As spring graduation approaches, many soon-to-be-alumni of the College of Engineering and Applied Science are looking forward to beginning new jobs with established companies. Some are ramping up plans to start their own businesses. But for computer science PhD student Aaron Schram – whose anticipated 2014 graduation is still a year away – the entrepreneurial dream is already a reality. Schram, co-founder and chief technology officer at Boulder-based Collective IP, took a break from the end of the spring semester to debut with his team the company’s new technology transfer information aggregator at the BIO International Convention, a major biotechnology conference and business forum held April 22-25 in Chicago.
“It’s incredibly exciting,” Schram says of the launch. “Our team is really a group of friends that decided to form a company – it took off last August, and it’s been a blur since then.”
Collective IP’s web-based search engine offers access to technologies and inventors from around the world, with technology listings from more than 1,000 sources of innovation – including universities, research institutes, hospitals, government labs, foundations, associations, agencies and patent offices. It also features a comprehensive index of research grants awarded to public and private universities so that companies can understand what is currently being studied across the world and what that might mean for licensable technologies in the future.
Other CU computer science graduates involved with the company include co-founder Ben Jacobson (BS ’10) and William Butler (BS ’03).
Since many technology transfer organizations currently feature opportunities on their own individual websites, Collective IP addresses a significant industry need: automating the aggregation of licensable technologies, streamlining the process of asset identification and helping to ensure that no potential assets are overlooked by those looking to license.
“With time-decaying assets such as granted patents, it is critical to gain immediate access to a comprehensive and accurate database for opportunity identification, due diligence, competitive intelligence and intellectual property strategy needs,” says Adam Rubenstein, president and CEO of Collective IP.
The service enables users to quickly search for global licensing opportunities by geography, asset type, organization and inventor. Technology transfer offices may claim free institution profiles at the site, making it simpler for business development professionals to identify and investigate new tech opportunities.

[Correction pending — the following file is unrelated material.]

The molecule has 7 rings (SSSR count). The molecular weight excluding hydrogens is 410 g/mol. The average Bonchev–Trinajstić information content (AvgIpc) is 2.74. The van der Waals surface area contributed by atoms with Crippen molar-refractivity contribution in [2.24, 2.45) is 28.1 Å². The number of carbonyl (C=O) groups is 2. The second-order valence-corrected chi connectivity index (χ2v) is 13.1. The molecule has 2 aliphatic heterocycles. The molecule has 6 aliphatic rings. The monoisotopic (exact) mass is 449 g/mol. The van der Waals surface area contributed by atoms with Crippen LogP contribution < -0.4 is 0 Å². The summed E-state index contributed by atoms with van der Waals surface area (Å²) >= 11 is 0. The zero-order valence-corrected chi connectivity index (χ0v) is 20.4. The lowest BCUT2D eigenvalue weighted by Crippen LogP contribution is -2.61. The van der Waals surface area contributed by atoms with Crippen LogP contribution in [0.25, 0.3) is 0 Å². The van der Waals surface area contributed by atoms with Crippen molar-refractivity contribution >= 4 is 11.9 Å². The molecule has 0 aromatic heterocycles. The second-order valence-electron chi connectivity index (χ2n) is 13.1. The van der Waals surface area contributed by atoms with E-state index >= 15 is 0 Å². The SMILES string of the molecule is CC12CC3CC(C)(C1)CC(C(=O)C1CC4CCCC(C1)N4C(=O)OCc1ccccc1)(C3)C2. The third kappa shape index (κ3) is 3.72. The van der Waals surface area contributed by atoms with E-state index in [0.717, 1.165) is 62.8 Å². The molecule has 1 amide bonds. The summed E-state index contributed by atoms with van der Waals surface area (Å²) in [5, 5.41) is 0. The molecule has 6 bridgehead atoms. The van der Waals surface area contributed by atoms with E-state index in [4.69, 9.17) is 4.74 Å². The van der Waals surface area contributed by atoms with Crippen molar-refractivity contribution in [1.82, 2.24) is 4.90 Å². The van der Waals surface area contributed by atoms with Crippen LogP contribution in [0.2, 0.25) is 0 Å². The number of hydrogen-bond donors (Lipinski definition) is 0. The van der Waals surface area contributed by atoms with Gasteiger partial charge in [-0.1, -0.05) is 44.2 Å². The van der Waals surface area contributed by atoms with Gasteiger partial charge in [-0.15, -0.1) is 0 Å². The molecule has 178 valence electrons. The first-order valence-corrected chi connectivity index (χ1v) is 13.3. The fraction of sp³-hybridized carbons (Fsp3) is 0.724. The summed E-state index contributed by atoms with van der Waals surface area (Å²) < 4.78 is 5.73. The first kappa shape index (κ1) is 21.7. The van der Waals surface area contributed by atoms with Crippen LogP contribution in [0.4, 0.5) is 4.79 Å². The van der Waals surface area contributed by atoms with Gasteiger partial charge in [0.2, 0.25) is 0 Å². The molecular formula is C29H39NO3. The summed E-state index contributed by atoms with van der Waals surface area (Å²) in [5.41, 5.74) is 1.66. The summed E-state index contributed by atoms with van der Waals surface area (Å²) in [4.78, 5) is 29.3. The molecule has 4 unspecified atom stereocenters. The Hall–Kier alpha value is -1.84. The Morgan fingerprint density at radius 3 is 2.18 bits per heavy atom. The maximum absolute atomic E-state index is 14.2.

“We’ve found Collective IP to be a truly comprehensive search engine for technology transfer,” says Lindsay Lennox, Director of Marketing and Communications for Technology Transfer at the University of Colorado, an early adopter of the service. “Because of its unique data engine, Collective IP provides tremendous opportunities for asset identification with a minimum cost and labor burden to tech transfer offices.”
Collective IP joins a string of recent major successes in the entrepreneurial and startup space involving CU engineering graduates – including LineRate Systems, acquired earlier this year by F5 Networks, and Rally Software, which recently filed for a $70M IPO.
“We’ve long produced students who have gone on to successful careers as employees, and what we’re seeing now is a more entrepreneurial spirit in our students – taking ideas, running with them, and creating their own companies,” says Kenneth Anderson, associate professor and associate chair of CU’s Department of Computer Science in the College of Engineering and Applied Science. “This is building on a new dynamic of collaboration between engineering, business and law to work on growing students’ potential in the entrepreneurial sphere.”
Schram adds that his PhD at CU-Boulder – particularly his work under Anderson, his advisor – prepared him from the beginning for startup success.
“Ken and I discussed from the beginning that I’ve always been interested in forming my own company, and he’s been extremely supportive of my doing work such as consulting or just being active in the local startup community,” Schram says. “Everything I’m doing in industry comes back to help academia and vice versa.”
Jessica Schilling, 303-492-2043
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